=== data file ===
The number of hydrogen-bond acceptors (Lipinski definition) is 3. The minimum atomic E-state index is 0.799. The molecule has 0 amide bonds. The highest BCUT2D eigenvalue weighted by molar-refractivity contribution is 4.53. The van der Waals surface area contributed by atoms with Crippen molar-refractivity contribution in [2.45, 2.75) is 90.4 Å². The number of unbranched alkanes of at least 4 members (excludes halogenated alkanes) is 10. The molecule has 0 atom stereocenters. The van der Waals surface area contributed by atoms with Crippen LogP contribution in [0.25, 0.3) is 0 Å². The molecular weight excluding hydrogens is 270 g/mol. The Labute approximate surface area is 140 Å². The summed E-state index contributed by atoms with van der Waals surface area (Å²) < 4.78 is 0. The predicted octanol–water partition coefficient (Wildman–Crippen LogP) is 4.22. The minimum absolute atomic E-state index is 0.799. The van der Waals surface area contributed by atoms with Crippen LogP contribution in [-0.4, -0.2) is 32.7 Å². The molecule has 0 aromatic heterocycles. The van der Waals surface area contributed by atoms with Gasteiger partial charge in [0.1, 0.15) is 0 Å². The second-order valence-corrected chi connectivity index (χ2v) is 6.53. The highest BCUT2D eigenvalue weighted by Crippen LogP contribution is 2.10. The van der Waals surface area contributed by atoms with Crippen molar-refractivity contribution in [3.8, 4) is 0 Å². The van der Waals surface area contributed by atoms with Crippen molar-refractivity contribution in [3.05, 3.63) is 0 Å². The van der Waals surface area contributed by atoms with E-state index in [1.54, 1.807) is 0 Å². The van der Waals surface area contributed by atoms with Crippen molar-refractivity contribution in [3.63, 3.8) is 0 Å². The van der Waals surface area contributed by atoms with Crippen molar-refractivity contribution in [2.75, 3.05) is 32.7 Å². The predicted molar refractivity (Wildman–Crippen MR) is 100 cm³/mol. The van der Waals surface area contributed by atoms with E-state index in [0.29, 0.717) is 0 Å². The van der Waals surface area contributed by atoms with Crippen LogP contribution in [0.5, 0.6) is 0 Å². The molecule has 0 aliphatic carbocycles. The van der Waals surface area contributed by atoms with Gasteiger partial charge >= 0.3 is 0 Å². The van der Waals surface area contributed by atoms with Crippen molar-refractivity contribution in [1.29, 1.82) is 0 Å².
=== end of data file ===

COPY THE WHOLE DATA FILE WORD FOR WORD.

The number of hydrogen-bond acceptors (Lipinski definition) is 3. The minimum atomic E-state index is 0.799. The molecule has 0 amide bonds. The highest BCUT2D eigenvalue weighted by molar-refractivity contribution is 4.53. The van der Waals surface area contributed by atoms with Crippen molar-refractivity contribution in [2.45, 2.75) is 90.4 Å². The number of unbranched alkanes of at least 4 members (excludes halogenated alkanes) is 10. The molecule has 0 atom stereocenters. The van der Waals surface area contributed by atoms with Crippen LogP contribution in [0.25, 0.3) is 0 Å². The molecular weight excluding hydrogens is 270 g/mol. The Labute approximate surface area is 140 Å². The summed E-state index contributed by atoms with van der Waals surface area (Å²) < 4.78 is 0. The predicted octanol–water partition coefficient (Wildman–Crippen LogP) is 4.22. The minimum absolute atomic E-state index is 0.799. The van der Waals surface area contributed by atoms with Crippen LogP contribution in [-0.4, -0.2) is 32.7 Å². The molecule has 0 aromatic heterocycles. The van der Waals surface area contributed by atoms with Gasteiger partial charge in [0.1, 0.15) is 0 Å². The second-order valence-corrected chi connectivity index (χ2v) is 6.53. The highest BCUT2D eigenvalue weighted by Crippen LogP contribution is 2.10. The van der Waals surface area contributed by atoms with Crippen molar-refractivity contribution in [3.8, 4) is 0 Å². The van der Waals surface area contributed by atoms with Crippen molar-refractivity contribution in [3.05, 3.63) is 0 Å². The van der Waals surface area contributed by atoms with E-state index in [1.54, 1.807) is 0 Å². The van der Waals surface area contributed by atoms with Crippen molar-refractivity contribution in [3.63, 3.8) is 0 Å². The van der Waals surface area contributed by atoms with Crippen molar-refractivity contribution in [2.75, 3.05) is 32.7 Å². The predicted molar refractivity (Wildman–Crippen MR) is 100 cm³/mol. The van der Waals surface area contributed by atoms with E-state index in [0.29, 0.717) is 0 Å². The van der Waals surface area contributed by atoms with Crippen LogP contribution in [0.5, 0.6) is 0 Å². The molecule has 0 aliphatic carbocycles. The van der Waals surface area contributed by atoms with Gasteiger partial charge >= 0.3 is 0 Å². The van der Waals surface area contributed by atoms with Crippen molar-refractivity contribution in [1.29, 1.82) is 0 Å².